“Shakespeare’s R & J” Freshens the Bard’s Masterwork at TheaterWorks Hartford
By Tony Schillaci and Don Church
“Romeo and Juliet” is still one of the most popular and frequently produced of Shakespeare’s brilliant and lyrical plays. Its most recent adaptation “Shakespeare’s R& J” is playing through December 20 at TheaterWorks in downtown Hartford through December 20th.
This powerful and inventive retelling of the classic love story has had critically acclaimed and successful runs both off-Broadway and on London's West End. It’s been rightfully called “a vibrant, hot-blooded new adaptation of”Romeo and Juliet” that pulsates with an adolescent abandon and electricity” by The New York Times and an “exploration of passion and repression in both Shakespeare’s time and our own” by Variety,
Award-winning young playwright Joe Calarco's vision of love and discovery still resonates with audiences around the world. This TheaterWorks production is notable for several reasons one of which is the unmistakable strong and creative direction by the multi-award-winning Rob Ruggiero.
This time out Ruggiero has four young, well-trained actors: Adam Barrie, a recent graduate of Carnegie Mellon, has previously played Romeo; Ashley Robinson from the University of North Carolina School of the Arts has played Feste in “Twelfth Night,” Paul Terzenbach from The Mason Gross School of the Arts at Rutgers University has performed in three Shakespeare plays including Autolycus in “The Winter’s Tale” at Shakespeare’s Globe Theater in London; and TJ Linnard who earned his B.F.A from SUNY Purchase Acting Conservatory and has played Florizel in “The Winter’s Tale.”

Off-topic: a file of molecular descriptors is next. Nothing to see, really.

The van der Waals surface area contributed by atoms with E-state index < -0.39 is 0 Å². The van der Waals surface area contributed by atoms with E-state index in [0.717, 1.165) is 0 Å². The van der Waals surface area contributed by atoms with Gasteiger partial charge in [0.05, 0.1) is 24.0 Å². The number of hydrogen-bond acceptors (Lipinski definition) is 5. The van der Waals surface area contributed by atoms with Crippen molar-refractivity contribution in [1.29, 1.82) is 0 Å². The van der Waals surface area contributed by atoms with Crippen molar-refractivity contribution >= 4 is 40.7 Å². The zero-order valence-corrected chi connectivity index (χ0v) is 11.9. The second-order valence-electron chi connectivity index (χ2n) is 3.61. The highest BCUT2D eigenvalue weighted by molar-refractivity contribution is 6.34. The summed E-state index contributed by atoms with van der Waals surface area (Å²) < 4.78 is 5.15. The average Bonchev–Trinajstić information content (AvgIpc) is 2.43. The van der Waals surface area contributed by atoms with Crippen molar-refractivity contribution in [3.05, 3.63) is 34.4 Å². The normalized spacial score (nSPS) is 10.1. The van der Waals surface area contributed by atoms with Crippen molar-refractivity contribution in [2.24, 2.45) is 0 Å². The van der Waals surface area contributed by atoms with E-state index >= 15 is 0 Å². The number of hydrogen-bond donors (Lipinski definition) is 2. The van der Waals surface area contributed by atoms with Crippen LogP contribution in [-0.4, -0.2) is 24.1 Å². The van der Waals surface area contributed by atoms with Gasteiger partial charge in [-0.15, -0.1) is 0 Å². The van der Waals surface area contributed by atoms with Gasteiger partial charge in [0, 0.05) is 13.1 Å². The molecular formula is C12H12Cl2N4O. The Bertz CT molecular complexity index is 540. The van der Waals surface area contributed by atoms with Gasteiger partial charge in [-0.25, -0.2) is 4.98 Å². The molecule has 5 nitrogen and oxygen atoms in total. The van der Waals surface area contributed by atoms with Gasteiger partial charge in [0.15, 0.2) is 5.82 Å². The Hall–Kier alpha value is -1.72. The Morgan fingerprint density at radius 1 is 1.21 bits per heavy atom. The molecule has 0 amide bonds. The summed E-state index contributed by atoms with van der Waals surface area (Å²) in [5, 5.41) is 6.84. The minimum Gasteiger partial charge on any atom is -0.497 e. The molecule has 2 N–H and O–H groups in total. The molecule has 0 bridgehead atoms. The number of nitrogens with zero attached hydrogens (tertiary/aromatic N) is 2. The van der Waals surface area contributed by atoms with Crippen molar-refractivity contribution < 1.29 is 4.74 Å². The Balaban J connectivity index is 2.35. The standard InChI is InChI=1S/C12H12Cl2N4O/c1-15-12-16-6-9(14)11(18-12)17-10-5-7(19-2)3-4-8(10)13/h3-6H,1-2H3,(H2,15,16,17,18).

All four of these talented actors are new members of Actors Equity Association (AEA) and are worthy of membership in this respected organization for actors and stage manager as witnesses by their mesmerizing performances at such an early stage in their careers.
Before the play began, TheaterWorks’ Artistic and Managing Director Steve Campo reminded the audience that in Shakespeare’s time, all parts were played by males. Calarco has revived the tradition here and added an invocative contemporary setting that heightens a sexual and repressive star-crossed love story for today’s audiences. The effect is electrifying. It’s based on the classic story of history's most famous doomed lovers into a modern tale of teenage awakening and coping with adolescence.
The play explores youthful desires, vulnerability and burgeoning sexuality as four students at a strictly conservative religious preparatory school get their hands on the banned “Romeo and Juliet.” As the schoolboys secretly find themselves immersed in the tragic story of forbidden love, they assume the roles of all the play's characters and the tale begins to blur with their own lives.
There is usually trepidation about listening to American actors struggle with Shakespeare’s powerful and beautiful verse, but here director Ruggiero saves the day, as usual, with his outstanding skill and talent to get every detail in a play letter-perfect.
He succeeds: the performers are successful at making the Bard’s poetry as understandable as everyday speech. And, for good measure, Ruggiero never fails to draw out great performances from his quartet of gifted and charismatic actors. They play multiple parts in the many quick seamless transitions revealing remarkable range at such a young age. The play and the actors are not to be missed.
Free seats for select performances of “Shakespeare’s R&J” are available to young people ages 16 – 18 thanks to Lincoln Financial Foundation.
Discounted parking is available to TheaterWorks’ patrons for $5 at CityPlace Garage (diagonally up Pearl Street from TheaterWorks) or the outdoor A & A Lot at the corner of Asylum and Ann Street, across from Mayor Mike's Bistro.
For complete information and reservations, call TheaterWorks at (860) 527-7838, or visit TheaterWorks at www.theaterworkshartford.org.
© Copyright 2009. Critics On The Aisle. All rights reserved. (This review will be published by Metroline NewsMagazine on Friday, December 4th, and in The Resident Newspaper on Wednesday, Dec.9th.)